What Happens With Your Personal Shopping Data?

February 21, 2012, Written By Lynn Oldshue

Think twice about what you buy with a credit card because your personal shopping is collected by Visa, MasterCard, banks, credit card issuers, and smart wallets, and then sold to advertisers and marketers.

Like it or not, advertisers and businesses want to know about your spending habits so they can target you to buy their products and services. Credit card networks and issuers have enormous databases of purchase and shopping data which they aggregate, package and sell.

Every purchase you make says something about you. This data is collected and you are grouped with others who have similar interests and spending patterns. Businesses then deliver ads aimed specifically to your group.”

For years, “cookies” have been used to gather information about your online behavior to create a personal profile and target ads based on that profile. Access to credit card transaction data fills in the gaps with purchases you’ve made in the offline world.

Your name, social security number and bank account are never disclosed to the business or merchant. Customers are represented by numeric codes so individuals remain anonymous.

Through third parties, banks and credit card issuers can partner with retailers to offer you deals based on your purchase history. These offers can appear with your billing statement or pop up when you log into your account. You may receive an offer by text or email.

CNN reported that merchants pay banks an average fee of 10% to 15% of the purchase price of a product each time a customer uses a discount that is generated from the bank’s data. The bank takes nearly 25% of that fee and pays the rest to an intermediary that works with both banks and merchants, like Cardlytics. So if you purchase a $500 item, the merchant pays a fee of up to $75; the bank receives about 25% of this or $18.75.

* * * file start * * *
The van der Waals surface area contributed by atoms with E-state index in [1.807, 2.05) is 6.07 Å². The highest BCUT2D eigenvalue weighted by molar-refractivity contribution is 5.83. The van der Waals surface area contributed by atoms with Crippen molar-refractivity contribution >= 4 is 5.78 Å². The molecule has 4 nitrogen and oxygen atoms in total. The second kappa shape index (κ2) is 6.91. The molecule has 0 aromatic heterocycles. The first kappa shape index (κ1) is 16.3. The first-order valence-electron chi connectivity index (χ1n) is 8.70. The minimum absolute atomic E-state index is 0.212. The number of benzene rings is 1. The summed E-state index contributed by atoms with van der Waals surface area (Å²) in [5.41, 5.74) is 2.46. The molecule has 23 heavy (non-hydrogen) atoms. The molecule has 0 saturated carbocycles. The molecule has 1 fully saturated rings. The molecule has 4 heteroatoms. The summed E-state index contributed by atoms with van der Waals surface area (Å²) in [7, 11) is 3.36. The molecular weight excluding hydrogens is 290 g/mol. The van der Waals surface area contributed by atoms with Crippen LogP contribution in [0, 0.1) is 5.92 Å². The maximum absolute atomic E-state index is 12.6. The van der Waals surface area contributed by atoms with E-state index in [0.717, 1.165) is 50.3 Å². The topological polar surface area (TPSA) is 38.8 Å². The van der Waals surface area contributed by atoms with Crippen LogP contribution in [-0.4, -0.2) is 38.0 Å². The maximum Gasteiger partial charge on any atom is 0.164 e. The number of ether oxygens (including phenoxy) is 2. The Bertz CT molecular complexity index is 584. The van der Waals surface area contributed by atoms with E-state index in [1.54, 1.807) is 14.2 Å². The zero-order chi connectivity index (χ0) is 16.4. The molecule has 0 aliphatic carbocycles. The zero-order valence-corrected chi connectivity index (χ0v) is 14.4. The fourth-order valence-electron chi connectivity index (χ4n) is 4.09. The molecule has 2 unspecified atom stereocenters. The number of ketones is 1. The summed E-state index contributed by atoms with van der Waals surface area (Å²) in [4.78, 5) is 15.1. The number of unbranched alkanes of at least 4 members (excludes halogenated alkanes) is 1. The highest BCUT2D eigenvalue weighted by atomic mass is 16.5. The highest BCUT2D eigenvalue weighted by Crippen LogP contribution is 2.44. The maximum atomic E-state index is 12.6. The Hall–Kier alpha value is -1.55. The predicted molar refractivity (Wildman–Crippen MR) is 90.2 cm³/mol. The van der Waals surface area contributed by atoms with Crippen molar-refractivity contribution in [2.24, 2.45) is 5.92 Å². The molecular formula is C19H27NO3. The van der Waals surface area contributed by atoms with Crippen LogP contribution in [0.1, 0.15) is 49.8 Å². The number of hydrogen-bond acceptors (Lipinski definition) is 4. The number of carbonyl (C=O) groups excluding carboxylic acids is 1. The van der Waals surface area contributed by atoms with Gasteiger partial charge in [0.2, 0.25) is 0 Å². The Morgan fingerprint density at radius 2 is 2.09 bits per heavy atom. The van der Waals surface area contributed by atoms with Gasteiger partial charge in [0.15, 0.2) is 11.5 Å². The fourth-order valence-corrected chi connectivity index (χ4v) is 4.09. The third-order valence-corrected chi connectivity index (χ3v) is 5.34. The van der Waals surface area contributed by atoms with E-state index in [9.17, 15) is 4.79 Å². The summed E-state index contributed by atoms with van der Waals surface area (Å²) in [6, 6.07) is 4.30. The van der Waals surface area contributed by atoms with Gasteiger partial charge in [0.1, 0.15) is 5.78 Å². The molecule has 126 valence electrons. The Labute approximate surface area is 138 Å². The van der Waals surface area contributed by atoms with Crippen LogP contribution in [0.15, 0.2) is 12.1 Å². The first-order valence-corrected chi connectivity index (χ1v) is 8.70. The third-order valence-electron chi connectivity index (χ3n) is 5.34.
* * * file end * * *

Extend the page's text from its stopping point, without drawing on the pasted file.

In their terms and conditions, credit card issuers disclose that they can share personal information about people with outside companies for marketing. Visa has filed patent applications for ways that will use credit card transaction data to target digital ads and personalize other content. Visa’s profile generator will include non-transaction data from your address as well as information from social network websites, credit bureaus, search engines, insurance claims and even DNA databanks.

MasterCard lets people opt-out from these kinds of programs by filling out the info at www.mastercard.us/privacy under “Data Analytics Opt-Out” and “Web Analytics Opt-Out.”

Shopping with smartphones, like Google Wallet, is an easy way for companies to gather information. Google Wallet describes its broad use of data in its privacy policy: When you use the Processing Service to conduct a transaction, we collect information about each transaction, including the transaction amount, a description provided by the seller of the goods or services being purchased, the names of the seller and buyer and the type of payment used. We may also collect transaction data from your use of the Mobile Wallet. For example, if you use the Mobile Wallet Application to make a purchase at a merchant or download a merchant coupon, we may obtain information regarding that transaction from the Mobile Wallet Application, from the merchant and/or a partner, as applicable. The information may include the date and time of the purchase, the store location, the amount of the purchase, and the offer associated with the transaction.

Google Wallet says it uses this information to: Provide offers, coupons and other similar products to you for goods or services that may be provided by merchants, partners and other third parties alone or jointly with Google; to provide products and services, including the display of customized content and advertising; to perform auditing, research and analysis in order to maintain, protect and improve its services and develop new services.

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The information contained within this article was accurate as of February 21, 2012. For up-to-date
information on any of the terms, cards or offers mentioned above, visit the issuer's website.

About Lynn Oldshue

Lynn Oldshue has written personal finance stories for LowCards.com for twelve years. She majored in public relations at Mississippi State University.
View all posts by Lynn Oldshue